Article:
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Convicts were the strength of the labour system in NSW. Early convict labour was mainly used by the government to cultivate land, construct roads, bridges and buildings.
As the colony grew convicts were assigned to private masters either Army officers or settlers. They needed to provide proof that there was enough work and that food and clothing would be provided before a convict was assigned to them.
The type of work assigned to a convict would match the work they were employed to do before being transported.
There was plenty of work for builders and farm workers but not for weavers and tailors who were usually assigned as unskilled labourers or domestic servants.
Convicts with important skills such as an architect were highly sought after. Francis Greenway, Australia's first trained architect, is one example.
If you were born in the colony or came to the colony as a free settler and committed an offence you would be known as a colonial convict. Also, convicts who had re-offended after serving their sentence would be listed as a colonial convict.
Male convicts could be assigned to Iron Gangs, Road Parties (also known as Road Gangs) or Bridge Parties.
Iron Gangs consisted of colonial convicts. Many were forced to wear leg-irons to prevent them from escaping. After completing their time in the gang, they could then be assigned to the Road Parties - without the leg-irons.
Convicts who were just arrived in the colony (or soon after) could be assigned to the Road Parties. They carried out public works.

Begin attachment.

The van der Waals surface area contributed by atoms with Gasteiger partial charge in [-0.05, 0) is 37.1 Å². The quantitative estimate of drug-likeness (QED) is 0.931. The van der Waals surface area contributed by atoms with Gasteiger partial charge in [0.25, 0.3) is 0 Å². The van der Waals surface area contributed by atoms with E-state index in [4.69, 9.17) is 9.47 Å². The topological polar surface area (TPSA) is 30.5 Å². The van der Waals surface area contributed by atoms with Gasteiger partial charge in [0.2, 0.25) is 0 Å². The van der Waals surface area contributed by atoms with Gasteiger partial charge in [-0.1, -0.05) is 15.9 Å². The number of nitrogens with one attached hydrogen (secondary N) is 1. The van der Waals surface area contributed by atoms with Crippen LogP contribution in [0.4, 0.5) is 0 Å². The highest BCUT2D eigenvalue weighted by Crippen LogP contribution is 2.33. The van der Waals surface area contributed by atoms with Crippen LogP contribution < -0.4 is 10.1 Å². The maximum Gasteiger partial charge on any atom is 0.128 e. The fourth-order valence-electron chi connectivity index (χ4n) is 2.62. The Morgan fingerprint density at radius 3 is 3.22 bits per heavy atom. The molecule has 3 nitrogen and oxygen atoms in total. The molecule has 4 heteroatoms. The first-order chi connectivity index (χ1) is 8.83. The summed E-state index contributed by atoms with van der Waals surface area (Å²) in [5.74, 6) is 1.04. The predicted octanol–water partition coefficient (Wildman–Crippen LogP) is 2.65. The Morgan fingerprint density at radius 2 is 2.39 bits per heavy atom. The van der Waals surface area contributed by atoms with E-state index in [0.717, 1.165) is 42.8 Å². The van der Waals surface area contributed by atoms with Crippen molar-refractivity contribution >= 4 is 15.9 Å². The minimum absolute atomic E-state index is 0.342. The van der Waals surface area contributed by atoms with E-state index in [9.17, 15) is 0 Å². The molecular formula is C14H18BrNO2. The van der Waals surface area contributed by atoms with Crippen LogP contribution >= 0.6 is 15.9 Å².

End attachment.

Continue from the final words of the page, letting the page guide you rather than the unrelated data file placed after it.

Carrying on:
After 1828 men from these gangs could be assigned to Bridge Parties because of their skills. These parties constructed the bridges along the Great North Road.
The factory was originally built in 1804 and was replaced with more substantial barracks in 1821.
The factory was a workhouse, gaol and holding area for female convicts and their children who had recently arrived in the colony. Convicts were assigned to activities such as spinning and carding, and even hard labour such as breaking rocks.
Search the Index to the Colonial Secretary's papers to find records about the factory and its history before 1826. Enter 'Parramatta' and 'Female Factory' to limit your search.
Tickets of Leave were granted to convicts for good behaviour and gave them certains rights such as acquiring property or working for themselves. The ticket could be cancelled if they didn't adhere to the conditions of the ticket such as attending church services.
Ticket of Leave Passports allowed a convict to travel out of an area to another specified location. This might be for work, to visit family or to visit markets. Only convicts who had a Ticket of Leave could be granted a Ticket of Leave Passport.
Tickets of Exemption (from government labour) were granted to allow a convict to be assigned to their spouse or another family member.